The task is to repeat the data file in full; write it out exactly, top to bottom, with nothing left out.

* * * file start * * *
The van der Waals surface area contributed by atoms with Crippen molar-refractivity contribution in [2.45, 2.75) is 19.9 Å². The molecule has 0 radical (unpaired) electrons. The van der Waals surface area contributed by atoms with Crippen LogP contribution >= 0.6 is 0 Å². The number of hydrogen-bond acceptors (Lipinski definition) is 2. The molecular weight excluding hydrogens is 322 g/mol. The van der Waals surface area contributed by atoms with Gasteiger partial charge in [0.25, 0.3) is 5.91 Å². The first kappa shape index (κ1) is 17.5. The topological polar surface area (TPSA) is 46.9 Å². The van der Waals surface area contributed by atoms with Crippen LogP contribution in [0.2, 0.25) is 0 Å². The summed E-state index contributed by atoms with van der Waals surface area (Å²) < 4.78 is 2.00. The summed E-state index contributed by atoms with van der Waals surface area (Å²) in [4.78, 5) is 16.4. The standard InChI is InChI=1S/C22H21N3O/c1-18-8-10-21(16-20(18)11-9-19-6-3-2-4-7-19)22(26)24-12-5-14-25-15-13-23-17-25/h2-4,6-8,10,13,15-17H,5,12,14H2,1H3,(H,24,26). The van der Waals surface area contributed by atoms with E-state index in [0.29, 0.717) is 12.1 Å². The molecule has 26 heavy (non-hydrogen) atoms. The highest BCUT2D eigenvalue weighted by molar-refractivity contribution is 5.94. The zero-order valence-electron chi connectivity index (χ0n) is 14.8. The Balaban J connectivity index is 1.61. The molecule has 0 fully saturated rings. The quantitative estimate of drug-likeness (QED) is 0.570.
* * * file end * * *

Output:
The van der Waals surface area contributed by atoms with Crippen molar-refractivity contribution in [2.45, 2.75) is 19.9 Å². The molecule has 0 radical (unpaired) electrons. The van der Waals surface area contributed by atoms with Crippen LogP contribution >= 0.6 is 0 Å². The number of hydrogen-bond acceptors (Lipinski definition) is 2. The molecular weight excluding hydrogens is 322 g/mol. The van der Waals surface area contributed by atoms with Gasteiger partial charge in [0.25, 0.3) is 5.91 Å². The first kappa shape index (κ1) is 17.5. The topological polar surface area (TPSA) is 46.9 Å². The van der Waals surface area contributed by atoms with Crippen LogP contribution in [0.2, 0.25) is 0 Å². The summed E-state index contributed by atoms with van der Waals surface area (Å²) < 4.78 is 2.00. The summed E-state index contributed by atoms with van der Waals surface area (Å²) in [4.78, 5) is 16.4. The standard InChI is InChI=1S/C22H21N3O/c1-18-8-10-21(16-20(18)11-9-19-6-3-2-4-7-19)22(26)24-12-5-14-25-15-13-23-17-25/h2-4,6-8,10,13,15-17H,5,12,14H2,1H3,(H,24,26). The van der Waals surface area contributed by atoms with E-state index in [0.29, 0.717) is 12.1 Å². The molecule has 26 heavy (non-hydrogen) atoms. The highest BCUT2D eigenvalue weighted by molar-refractivity contribution is 5.94. The zero-order valence-electron chi connectivity index (χ0n) is 14.8. The Balaban J connectivity index is 1.61. The molecule has 0 fully saturated rings. The quantitative estimate of drug-likeness (QED) is 0.570.